A Channukah Miracle in Samaria
By Anav Silverman
Tazpit News Agency
It was true Chanukah miracle for a young couple from Dolev, whose one-year-old daughter was kidnapped by local Palestinians that had hijacked the family’s car on Tuesday afternoon, December 3. Driving home to Dolev, a community located in the southern Samarian hills north of Jerusalem, the Israeli mother had her daughter buckled in the back car seat, when a Palestinian vehicle that had been tailgating suddenly bumped into the rear end of her car.
“I pulled over and got out to check what had happened. There were three Palestinians in the other vehicle and one of them came out and asked if there was any damage. I turned around to reply and before I could even answer, he was already in my vehicle,” the mother told the Israeli newspaper, Yediot Aharonot.
“The two cars drove off and I was left helpless.”
The Palestinian carjacker sped away with the young mother’s car – as well as her little girl who was asleep in the backseat along with the mother’s cellphone and wallet.
In an interview with Tazpit News Agency, the father of the young girl described the frantic phone call he received from his wife following the carjacking.
“They left my wife standing in the middle of the highway all alone and the only thing she could do was yell: ‘my baby’s been kidnapped.’ A Palestinian man saw her yelling, pulled over and gave her his cellphone so that she could me and the police,” the husband told Tazpit.
“When I received the call, I couldn’t believe what I was hearing. I wasn’t sure if it was even my wife. The number was unknown and my wife was hysterically yelling that our daughter might be killed. I asked her what my teudat zehut [Israeli identity number] was to verify that she was really my wife was and when she told me, I knew the situation was real,” recalled the husband.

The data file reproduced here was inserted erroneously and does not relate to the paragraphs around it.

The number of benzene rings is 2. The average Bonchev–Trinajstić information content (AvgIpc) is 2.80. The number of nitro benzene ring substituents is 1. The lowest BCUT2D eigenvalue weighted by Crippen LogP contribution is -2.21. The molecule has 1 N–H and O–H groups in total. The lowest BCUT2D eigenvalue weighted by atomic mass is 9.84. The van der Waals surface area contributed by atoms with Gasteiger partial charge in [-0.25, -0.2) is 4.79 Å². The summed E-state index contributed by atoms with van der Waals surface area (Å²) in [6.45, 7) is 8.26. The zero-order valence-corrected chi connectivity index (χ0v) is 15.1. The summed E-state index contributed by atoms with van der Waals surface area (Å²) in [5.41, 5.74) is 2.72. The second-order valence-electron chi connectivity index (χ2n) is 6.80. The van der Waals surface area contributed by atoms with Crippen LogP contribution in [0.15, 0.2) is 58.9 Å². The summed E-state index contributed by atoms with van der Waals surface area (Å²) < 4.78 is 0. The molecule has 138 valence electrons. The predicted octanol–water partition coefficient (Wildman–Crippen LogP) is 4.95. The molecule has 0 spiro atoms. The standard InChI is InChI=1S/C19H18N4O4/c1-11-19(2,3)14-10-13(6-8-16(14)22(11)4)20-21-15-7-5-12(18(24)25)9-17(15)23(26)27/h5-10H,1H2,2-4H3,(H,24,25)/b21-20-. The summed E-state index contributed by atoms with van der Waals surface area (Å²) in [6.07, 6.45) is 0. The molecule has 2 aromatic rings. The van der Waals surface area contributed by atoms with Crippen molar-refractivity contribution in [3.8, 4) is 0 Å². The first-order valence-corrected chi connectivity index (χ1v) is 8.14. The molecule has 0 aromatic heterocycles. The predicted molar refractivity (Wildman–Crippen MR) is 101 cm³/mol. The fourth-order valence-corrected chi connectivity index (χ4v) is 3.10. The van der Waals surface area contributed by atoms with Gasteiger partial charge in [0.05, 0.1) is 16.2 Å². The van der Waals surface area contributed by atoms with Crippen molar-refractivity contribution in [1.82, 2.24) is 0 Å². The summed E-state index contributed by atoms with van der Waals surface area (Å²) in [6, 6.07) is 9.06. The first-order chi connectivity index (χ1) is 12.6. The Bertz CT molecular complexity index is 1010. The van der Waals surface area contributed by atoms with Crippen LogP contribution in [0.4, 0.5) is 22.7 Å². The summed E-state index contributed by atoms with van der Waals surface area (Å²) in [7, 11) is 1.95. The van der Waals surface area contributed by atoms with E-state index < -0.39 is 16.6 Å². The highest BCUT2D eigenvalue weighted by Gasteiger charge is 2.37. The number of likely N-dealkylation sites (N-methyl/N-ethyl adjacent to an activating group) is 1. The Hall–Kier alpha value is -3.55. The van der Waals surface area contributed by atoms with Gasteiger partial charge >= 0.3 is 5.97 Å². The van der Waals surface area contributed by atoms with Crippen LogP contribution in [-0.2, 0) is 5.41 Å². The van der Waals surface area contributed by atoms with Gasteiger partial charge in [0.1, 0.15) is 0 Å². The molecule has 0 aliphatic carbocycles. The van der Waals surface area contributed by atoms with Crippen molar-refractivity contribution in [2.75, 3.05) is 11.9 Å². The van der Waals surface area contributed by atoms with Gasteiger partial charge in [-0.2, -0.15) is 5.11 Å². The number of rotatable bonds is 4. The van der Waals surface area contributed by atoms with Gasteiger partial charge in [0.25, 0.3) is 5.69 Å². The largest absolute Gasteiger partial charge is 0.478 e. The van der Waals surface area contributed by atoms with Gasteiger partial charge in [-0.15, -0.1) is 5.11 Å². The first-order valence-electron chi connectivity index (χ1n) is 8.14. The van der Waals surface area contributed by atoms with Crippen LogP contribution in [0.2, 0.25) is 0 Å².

From that point, the husband realized that every second was critical in order to save his daughter’s life. He immediately put on a pair of shoes, left their home in Dolev and asked a friend who was armed to drive him to his wife’s location.
“At the spot that my wife had described where our daughter was kidnapped, I found my wife hysterical. She pointed to the direction that the Palestinians had driven off – to Ramallah.”
Recalling the situation, the husband said he was proud of his wife. “She didn’t faint, she alerted everyone that had to be alerted – this was a horrifying situation.”
The husband, who asked that he and his family not be referred to by their real names in press reports due to security concerns, said he and his friend immediately drove to the nearby Arab village to locate the car.
“We couldn’t find the car in the first village, so we drove off to the neighboring village and there was an Arab man there who stopped us and told us in Hebrew, “Come with me, everything will be OK.”
They followed him and the husband and his friend found the car abandoned, with several Palestinians surrounding the vehicle. “I immediately went to the back door and our little girl woke up,” he told Tazpit. “She gave me a smile, which made me feel better and I gave her a hug. I acted as if nothing was wrong – that we weren’t in the middle of a Palestinian village, or that our car had been stolen, that everything was ok.”
But the story didn’t end there. Palestinian police arrived on scene and wanted to take away the father to Ramallah for questioning. The father refused and waited for Israeli police and military to arrive. Once they did, the couple and the daughter then traveled with Israeli police to a station in Modiin-Illit and the mother was asked to identify the car thieves, who were familiar to police.
“When my wife saw our daughter, she breathed a huge sigh of relief,” recalled the husband, who was an officer in elite IDF unit.
“There could have been so many terrible endings to this situation, but ours was a miracle.”
Both parents work in the fields of social work and youth education. “Thank G-d, our situation ended the way it did but people need to know that these kinds of things happen all the time in our region. These situations can leave people in such trauma – ours was but a rare victory.”
“There are rocks thrown at our vehicles all the time, property and cars are stolen frequently, homes broken into – it’s the Wild West out here,” noted the husband. “They see women driving and they think that they can do what they want.”
Naama Tzemach, 26, from the neighboring Neriya community near Dolev told Tazpit that residents in the communities of the Mateh Binyamin Regional Council live with miracles every day. “These kinds of things happen all the time. I’m scared to drive in certain areas because of what the Palestinians will do to us, but this is home at the end of the day.”
Mother of three, Tzemach explains that “Anything can happen here but G-d protests us – there’s no other way to explain what goes on here.”